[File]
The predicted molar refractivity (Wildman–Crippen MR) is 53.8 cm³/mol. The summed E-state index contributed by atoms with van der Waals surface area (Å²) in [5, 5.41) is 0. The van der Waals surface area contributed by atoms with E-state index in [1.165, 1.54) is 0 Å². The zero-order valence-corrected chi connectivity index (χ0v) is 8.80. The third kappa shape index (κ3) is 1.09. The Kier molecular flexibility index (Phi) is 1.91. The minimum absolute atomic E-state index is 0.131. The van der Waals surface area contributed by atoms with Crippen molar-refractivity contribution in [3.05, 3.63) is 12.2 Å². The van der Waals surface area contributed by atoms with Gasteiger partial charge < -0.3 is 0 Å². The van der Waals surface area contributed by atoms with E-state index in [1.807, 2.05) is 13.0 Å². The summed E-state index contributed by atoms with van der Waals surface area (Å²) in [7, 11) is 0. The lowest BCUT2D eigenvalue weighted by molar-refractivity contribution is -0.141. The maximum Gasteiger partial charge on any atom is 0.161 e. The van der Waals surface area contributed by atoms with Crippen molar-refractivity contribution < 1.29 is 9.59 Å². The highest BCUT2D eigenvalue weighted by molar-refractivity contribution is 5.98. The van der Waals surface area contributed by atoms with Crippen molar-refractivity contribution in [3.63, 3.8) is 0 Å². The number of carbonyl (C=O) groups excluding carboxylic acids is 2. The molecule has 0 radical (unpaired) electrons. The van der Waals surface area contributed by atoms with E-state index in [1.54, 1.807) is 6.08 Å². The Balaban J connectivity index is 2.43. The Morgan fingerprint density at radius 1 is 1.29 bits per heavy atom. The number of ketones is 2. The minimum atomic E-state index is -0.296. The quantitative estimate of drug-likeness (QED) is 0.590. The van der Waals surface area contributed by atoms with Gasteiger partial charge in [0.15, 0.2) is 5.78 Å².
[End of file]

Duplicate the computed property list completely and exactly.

The predicted molar refractivity (Wildman–Crippen MR) is 53.8 cm³/mol. The summed E-state index contributed by atoms with van der Waals surface area (Å²) in [5, 5.41) is 0. The van der Waals surface area contributed by atoms with E-state index in [1.165, 1.54) is 0 Å². The zero-order valence-corrected chi connectivity index (χ0v) is 8.80. The third kappa shape index (κ3) is 1.09. The Kier molecular flexibility index (Phi) is 1.91. The minimum absolute atomic E-state index is 0.131. The van der Waals surface area contributed by atoms with Crippen molar-refractivity contribution in [3.05, 3.63) is 12.2 Å². The van der Waals surface area contributed by atoms with Gasteiger partial charge < -0.3 is 0 Å². The van der Waals surface area contributed by atoms with E-state index in [1.807, 2.05) is 13.0 Å². The summed E-state index contributed by atoms with van der Waals surface area (Å²) in [7, 11) is 0. The lowest BCUT2D eigenvalue weighted by molar-refractivity contribution is -0.141. The maximum Gasteiger partial charge on any atom is 0.161 e. The van der Waals surface area contributed by atoms with Crippen molar-refractivity contribution < 1.29 is 9.59 Å². The highest BCUT2D eigenvalue weighted by molar-refractivity contribution is 5.98. The van der Waals surface area contributed by atoms with Crippen molar-refractivity contribution in [3.63, 3.8) is 0 Å². The number of carbonyl (C=O) groups excluding carboxylic acids is 2. The molecule has 0 radical (unpaired) electrons. The van der Waals surface area contributed by atoms with E-state index in [1.54, 1.807) is 6.08 Å². The Balaban J connectivity index is 2.43. The Morgan fingerprint density at radius 1 is 1.29 bits per heavy atom. The number of ketones is 2. The minimum atomic E-state index is -0.296. The quantitative estimate of drug-likeness (QED) is 0.590. The van der Waals surface area contributed by atoms with Gasteiger partial charge in [0.15, 0.2) is 5.78 Å².